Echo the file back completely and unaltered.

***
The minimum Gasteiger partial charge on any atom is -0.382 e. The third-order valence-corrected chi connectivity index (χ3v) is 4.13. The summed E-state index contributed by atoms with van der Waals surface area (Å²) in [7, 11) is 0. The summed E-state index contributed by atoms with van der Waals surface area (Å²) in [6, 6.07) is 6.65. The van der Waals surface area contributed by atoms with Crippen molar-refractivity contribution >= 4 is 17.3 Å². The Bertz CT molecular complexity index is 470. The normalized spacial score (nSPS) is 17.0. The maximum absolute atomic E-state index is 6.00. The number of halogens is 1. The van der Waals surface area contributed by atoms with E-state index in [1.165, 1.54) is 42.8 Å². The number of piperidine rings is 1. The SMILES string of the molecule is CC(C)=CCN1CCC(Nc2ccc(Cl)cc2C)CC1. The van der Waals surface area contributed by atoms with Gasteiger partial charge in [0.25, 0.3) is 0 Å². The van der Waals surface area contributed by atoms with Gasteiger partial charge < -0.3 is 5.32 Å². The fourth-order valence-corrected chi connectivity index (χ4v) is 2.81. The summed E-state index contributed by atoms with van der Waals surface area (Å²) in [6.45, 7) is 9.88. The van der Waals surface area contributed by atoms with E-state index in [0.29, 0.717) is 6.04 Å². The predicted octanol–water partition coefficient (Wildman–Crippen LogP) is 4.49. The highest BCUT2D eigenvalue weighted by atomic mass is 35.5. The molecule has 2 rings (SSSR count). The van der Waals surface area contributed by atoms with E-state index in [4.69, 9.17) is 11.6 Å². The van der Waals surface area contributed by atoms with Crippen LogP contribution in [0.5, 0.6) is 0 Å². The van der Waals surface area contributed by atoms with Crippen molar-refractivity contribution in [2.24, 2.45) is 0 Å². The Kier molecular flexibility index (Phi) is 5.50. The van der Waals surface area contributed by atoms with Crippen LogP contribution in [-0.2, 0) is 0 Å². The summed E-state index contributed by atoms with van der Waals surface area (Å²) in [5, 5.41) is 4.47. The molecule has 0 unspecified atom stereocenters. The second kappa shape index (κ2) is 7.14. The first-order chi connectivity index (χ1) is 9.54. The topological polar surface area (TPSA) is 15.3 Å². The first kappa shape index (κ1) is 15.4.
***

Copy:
The minimum Gasteiger partial charge on any atom is -0.382 e. The third-order valence-corrected chi connectivity index (χ3v) is 4.13. The summed E-state index contributed by atoms with van der Waals surface area (Å²) in [7, 11) is 0. The summed E-state index contributed by atoms with van der Waals surface area (Å²) in [6, 6.07) is 6.65. The van der Waals surface area contributed by atoms with Crippen molar-refractivity contribution >= 4 is 17.3 Å². The Bertz CT molecular complexity index is 470. The normalized spacial score (nSPS) is 17.0. The maximum absolute atomic E-state index is 6.00. The number of halogens is 1. The van der Waals surface area contributed by atoms with E-state index in [1.165, 1.54) is 42.8 Å². The number of piperidine rings is 1. The SMILES string of the molecule is CC(C)=CCN1CCC(Nc2ccc(Cl)cc2C)CC1. The van der Waals surface area contributed by atoms with Gasteiger partial charge in [0.25, 0.3) is 0 Å². The van der Waals surface area contributed by atoms with Gasteiger partial charge < -0.3 is 5.32 Å². The fourth-order valence-corrected chi connectivity index (χ4v) is 2.81. The summed E-state index contributed by atoms with van der Waals surface area (Å²) in [6.45, 7) is 9.88. The van der Waals surface area contributed by atoms with E-state index in [0.29, 0.717) is 6.04 Å². The predicted octanol–water partition coefficient (Wildman–Crippen LogP) is 4.49. The highest BCUT2D eigenvalue weighted by atomic mass is 35.5. The molecule has 2 rings (SSSR count). The van der Waals surface area contributed by atoms with E-state index in [4.69, 9.17) is 11.6 Å². The van der Waals surface area contributed by atoms with Crippen LogP contribution in [0.5, 0.6) is 0 Å². The van der Waals surface area contributed by atoms with Crippen molar-refractivity contribution in [2.24, 2.45) is 0 Å². The Kier molecular flexibility index (Phi) is 5.50. The van der Waals surface area contributed by atoms with Crippen LogP contribution in [-0.2, 0) is 0 Å². The summed E-state index contributed by atoms with van der Waals surface area (Å²) in [5, 5.41) is 4.47. The molecule has 0 unspecified atom stereocenters. The second kappa shape index (κ2) is 7.14. The first-order chi connectivity index (χ1) is 9.54. The topological polar surface area (TPSA) is 15.3 Å². The first kappa shape index (κ1) is 15.4.